Paul captures this insight in Galatians 3:15-27 and puts it to use in relation to the law. The law had been treated by many in his day as a means for achieving a secure, successful life. Paul turned that position on its head and showed that the law, in fact, made it impossible for anyone to be a success, exposing everyone instead as a failure. When the law is taken seriously and used according to its intent, it exposes us all, mercilessly and relentlessly, as failures. The law, as Paul came to understand it, assumed that we would fail and did nothing to prevent it. It left us free to fail. In Paul’s exposition, failure is not a thing to be avoided, but an inevitability to be faced and lived through. The law is God’s direction for facing failure and living it through. 

Is the law, therefore, opposed to the promises of God? Absolutely not! For if a law had been given that could impart life, then righteousness would certainly have come by the law. But Scripture has locked up everything under the control of sin, so that what was promised, being given through faith in Jesus Christ, might be given to those who believe.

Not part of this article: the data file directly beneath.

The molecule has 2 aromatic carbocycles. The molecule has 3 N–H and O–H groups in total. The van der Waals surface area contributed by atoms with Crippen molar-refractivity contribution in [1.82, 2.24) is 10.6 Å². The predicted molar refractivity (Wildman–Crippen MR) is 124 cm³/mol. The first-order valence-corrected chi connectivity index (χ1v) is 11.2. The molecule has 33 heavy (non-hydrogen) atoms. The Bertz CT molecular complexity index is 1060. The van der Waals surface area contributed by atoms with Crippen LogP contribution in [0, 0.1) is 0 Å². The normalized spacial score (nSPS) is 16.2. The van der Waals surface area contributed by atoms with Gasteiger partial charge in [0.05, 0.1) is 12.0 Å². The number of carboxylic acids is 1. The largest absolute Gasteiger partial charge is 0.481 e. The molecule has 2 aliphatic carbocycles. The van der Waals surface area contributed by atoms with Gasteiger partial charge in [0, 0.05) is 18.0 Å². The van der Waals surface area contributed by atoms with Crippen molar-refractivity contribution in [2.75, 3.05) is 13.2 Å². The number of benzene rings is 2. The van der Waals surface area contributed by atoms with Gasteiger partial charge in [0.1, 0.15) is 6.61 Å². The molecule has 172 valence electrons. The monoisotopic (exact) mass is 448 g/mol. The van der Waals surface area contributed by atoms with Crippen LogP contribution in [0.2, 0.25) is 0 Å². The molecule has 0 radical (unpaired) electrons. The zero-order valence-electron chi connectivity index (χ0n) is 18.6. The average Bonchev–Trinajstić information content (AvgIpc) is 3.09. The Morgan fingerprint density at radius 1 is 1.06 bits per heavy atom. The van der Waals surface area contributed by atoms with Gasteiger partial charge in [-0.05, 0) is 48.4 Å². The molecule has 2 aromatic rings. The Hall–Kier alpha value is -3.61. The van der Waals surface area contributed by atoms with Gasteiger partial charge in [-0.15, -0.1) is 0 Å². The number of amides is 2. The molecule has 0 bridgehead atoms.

Before the coming of this faith, we were held in custody under the law, locked up until the faith that was to come would be revealed. So the law was our guardian until Christ came that we might be justified by faith. Now that this faith has come, we are no longer under a guardian. 

So in Christ Jesus you are all children of God through faith, for all of you who were baptized into Christ have clothed yourselves with Christ.

We don’t live by faith by reading a rule book, or following a map, or working through a career development program. We do not begin with things, or pieces of paper, or ideas, or feelings, or deeds, or successes. Especially not successes, because we have learned that every success is an abstraction which turns a person into an empty shell. Any formula that prevents failure also prevents freedom. We begin with God. We dare to believe that God cares who we are, knows who we are. We dare to believe that God is the reality beyond and beneath and around all things, visible and invisible, and that he provides for us and loves and blesses and saves us.

We are free to do many things. We are free from many restrictions. But what about the center? What about God?

There we live by faith and failure, by faith and forgiveness, by faith and mercy, by faith and freedom. We do not live successfully. Success imprisons. Success is an unbiblical burden stupidly assumed by prideful persons who reject the risks and perils of faith, preferring to appear right rather than to be human.

Taken from Traveling Light by Eugene H. Peterson. © 1982 by Eugene H. Peterson. Used by permission of InterVarsity Press.